Isn’t it Romantic is

A few short months ago I was writing about a dearth of romantic comedy of late, the result of mid-budget studio pictures going out of style in Hollywood and the fickle tastes of a cynical public. Between last summer’s Netflix binge and now Isn’t it Romantic, it’s safe to say the genre is back.

As Natalie, a former idealist brought down to earth by life and a scummy mother, Rebel Wilson is Exhibit A for that cynical public. She’s one of the eternally flustered, put-upon at work and shut-down at love. She’s a rom-com hater and she’s not open to happy endings. So life throws her a coma and one hell of an alternate universe: she’s stuck in a romantic comedy where New York doesn’t smell, nobody can swear, and her gay sidekick is everywhere. Isn’t it Romantic is intermittently funny, but romantic in the end, and it works in spite of its shortcomings. Wilson and friend-zone extraordinaire Adam Devine enjoy great chemistry, and when the inevitable comes for Natalie in the form of that age-old, long-time friend becoming more than that, the audience can’t help but laugh, cry, and cheer. They’re that good together. Take a mid-point musical number at a karaoke club, a definite highlight as director Todd Strauss employs great sound, game performers, and wicked editing to create a delightful coming-out party for Natalie’s long-dormant will and confidence.

Celebrating and satirizing the genre at the same time, it aims for glory and often falls just short of it, sometimes coming off needy, not inspired. A mid-credits musical number strives for the same energy as that earlier dazzler and instead feels desperate. No matter, they’re only the credits after all. Not when Rebel’s doin’ her thing, Devine’s charming our socks off, and Liam Hemsworth is taking a clue from elder Chris and turning on the goof, Australian twang n’ all. Shout out to Brandon Scott Jones as the raging queen in her fantasy, a gay sidekick with a hidden soul and more to offer than she knows, and to Betty Gilpin as her rom-com-loving best friend in the real world, and her seething boss in the fake world. When we first meet her she’s crying to The Wedding Singer, so I was instantly on board. Priyanka Chopra rounds out the cast as a swimsuit model and foil for Natalie in Rom-Com World, proving she can sing, dance, and intimidate like the best of ’em. The lively ensemble goes a long way toward selling each stereotype as somebody to laugh at and fall in love with.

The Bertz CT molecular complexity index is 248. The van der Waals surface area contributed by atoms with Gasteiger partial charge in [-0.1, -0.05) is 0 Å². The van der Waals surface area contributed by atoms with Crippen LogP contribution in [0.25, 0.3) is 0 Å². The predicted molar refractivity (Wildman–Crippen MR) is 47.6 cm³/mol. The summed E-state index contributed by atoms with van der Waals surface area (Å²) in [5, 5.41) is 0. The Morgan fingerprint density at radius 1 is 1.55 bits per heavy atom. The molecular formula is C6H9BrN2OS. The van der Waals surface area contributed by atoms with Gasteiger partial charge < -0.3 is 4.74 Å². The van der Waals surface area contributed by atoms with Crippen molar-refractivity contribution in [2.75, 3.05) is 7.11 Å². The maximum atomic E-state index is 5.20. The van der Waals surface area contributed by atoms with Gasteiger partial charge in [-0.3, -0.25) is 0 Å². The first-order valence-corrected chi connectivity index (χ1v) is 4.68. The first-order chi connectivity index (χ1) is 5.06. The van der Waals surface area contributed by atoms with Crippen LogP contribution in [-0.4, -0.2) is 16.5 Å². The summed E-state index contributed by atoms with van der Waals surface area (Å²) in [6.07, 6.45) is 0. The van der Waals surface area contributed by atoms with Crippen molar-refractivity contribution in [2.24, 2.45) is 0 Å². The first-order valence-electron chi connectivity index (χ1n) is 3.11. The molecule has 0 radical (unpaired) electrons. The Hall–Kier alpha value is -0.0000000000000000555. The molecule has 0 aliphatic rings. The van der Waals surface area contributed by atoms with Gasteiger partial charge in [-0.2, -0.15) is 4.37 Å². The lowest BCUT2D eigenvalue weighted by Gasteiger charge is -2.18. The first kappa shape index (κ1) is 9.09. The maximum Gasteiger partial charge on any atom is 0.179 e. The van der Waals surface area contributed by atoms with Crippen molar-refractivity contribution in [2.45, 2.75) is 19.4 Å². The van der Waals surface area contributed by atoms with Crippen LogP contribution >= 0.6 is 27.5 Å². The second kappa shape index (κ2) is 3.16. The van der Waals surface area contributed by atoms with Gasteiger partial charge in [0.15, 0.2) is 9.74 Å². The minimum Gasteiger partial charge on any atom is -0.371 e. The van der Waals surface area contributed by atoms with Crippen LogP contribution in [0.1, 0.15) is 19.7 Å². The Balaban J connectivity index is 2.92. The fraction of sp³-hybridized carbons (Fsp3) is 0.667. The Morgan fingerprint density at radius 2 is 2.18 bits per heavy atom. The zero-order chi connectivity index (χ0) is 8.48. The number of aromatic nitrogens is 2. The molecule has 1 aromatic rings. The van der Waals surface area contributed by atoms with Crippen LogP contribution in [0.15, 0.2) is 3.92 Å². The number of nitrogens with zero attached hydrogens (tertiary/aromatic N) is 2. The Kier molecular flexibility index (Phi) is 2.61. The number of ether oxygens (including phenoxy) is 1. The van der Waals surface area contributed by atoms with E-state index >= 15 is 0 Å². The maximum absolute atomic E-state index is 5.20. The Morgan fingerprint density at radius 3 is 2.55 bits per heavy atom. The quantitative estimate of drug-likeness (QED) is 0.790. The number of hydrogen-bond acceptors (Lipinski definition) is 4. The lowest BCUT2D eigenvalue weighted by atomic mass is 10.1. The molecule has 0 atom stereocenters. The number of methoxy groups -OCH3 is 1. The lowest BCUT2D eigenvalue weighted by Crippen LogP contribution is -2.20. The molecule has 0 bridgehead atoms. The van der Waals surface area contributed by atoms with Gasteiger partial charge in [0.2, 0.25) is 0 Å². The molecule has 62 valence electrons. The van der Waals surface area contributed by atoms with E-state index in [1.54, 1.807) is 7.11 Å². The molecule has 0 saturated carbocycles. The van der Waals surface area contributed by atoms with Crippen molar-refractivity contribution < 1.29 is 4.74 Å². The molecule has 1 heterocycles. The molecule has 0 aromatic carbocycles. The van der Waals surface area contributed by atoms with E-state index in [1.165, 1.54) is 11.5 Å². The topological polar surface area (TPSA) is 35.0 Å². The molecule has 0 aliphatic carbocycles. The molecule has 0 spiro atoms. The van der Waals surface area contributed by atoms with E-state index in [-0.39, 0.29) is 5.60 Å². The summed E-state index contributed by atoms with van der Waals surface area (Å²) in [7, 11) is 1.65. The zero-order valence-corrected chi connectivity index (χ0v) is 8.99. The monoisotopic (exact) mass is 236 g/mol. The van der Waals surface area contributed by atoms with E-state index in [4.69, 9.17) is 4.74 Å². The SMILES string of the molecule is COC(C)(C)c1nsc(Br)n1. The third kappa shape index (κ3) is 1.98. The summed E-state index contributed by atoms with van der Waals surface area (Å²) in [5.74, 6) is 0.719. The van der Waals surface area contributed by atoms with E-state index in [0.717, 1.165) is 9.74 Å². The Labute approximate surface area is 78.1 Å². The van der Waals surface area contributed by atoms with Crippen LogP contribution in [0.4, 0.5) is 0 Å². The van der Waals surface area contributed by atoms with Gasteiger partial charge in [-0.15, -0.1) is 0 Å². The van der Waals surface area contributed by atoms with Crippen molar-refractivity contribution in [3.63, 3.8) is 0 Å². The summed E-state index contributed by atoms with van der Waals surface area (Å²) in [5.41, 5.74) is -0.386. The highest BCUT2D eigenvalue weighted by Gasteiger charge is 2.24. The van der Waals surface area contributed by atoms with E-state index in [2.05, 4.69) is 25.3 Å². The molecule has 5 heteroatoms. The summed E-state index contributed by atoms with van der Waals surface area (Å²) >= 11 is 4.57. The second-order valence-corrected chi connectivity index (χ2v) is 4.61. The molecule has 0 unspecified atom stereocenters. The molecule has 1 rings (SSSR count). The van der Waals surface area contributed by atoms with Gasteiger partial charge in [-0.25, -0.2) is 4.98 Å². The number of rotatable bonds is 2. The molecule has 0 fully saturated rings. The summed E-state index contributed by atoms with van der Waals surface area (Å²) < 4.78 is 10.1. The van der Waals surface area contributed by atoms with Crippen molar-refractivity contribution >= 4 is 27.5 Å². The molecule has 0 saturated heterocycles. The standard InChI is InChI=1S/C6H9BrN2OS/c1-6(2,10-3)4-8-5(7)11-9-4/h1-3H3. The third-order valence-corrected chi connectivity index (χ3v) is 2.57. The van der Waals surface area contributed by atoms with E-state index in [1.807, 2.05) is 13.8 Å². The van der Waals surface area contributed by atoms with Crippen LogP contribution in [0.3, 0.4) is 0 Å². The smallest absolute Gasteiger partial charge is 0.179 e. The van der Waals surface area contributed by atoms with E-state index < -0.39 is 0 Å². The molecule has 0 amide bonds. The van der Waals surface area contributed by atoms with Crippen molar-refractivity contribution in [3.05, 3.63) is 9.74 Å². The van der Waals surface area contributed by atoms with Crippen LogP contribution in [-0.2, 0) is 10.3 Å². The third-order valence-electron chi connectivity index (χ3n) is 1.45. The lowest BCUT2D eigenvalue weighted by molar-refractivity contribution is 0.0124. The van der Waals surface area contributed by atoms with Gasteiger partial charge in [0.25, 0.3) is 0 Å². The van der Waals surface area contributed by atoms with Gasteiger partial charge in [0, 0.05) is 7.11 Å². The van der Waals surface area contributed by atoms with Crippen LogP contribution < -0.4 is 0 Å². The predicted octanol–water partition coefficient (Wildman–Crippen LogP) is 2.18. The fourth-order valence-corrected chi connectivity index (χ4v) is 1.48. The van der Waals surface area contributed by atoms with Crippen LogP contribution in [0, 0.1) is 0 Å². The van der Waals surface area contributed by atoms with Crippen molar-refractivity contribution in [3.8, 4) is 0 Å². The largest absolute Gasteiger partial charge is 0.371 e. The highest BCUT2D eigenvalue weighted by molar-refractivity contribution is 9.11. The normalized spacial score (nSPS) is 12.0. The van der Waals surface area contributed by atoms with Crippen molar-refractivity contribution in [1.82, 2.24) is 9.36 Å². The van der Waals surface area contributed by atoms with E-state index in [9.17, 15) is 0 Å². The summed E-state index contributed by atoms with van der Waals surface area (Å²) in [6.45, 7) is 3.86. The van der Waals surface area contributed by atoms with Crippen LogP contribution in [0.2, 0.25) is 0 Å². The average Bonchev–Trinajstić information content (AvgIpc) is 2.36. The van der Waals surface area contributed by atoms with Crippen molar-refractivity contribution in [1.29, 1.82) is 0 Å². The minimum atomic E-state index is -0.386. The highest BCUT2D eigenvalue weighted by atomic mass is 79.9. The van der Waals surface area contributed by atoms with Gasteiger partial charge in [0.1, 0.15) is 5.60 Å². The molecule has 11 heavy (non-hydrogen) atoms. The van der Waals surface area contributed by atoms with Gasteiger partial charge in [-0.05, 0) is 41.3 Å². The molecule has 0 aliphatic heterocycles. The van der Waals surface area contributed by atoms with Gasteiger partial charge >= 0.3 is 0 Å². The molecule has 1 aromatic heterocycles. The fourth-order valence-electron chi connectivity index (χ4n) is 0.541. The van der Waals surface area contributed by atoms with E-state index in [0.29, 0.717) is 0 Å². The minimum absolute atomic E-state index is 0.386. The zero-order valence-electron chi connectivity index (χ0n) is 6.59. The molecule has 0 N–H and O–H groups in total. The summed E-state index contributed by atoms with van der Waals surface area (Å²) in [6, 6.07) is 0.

Isn’t it Romantic is too desperate for rom-com glory to really achieve such lofty goals, and yet it makes us swoon and smile regardless. Rebel Wilson is a star and she’s surrounded by a cast of somebodies who imbue every cliche with heart, and so goes the movie itself.

P.S. During an 18-hour coma Natalie’s dog was stuck in that apartment all by herself? WTF?

Grade: B

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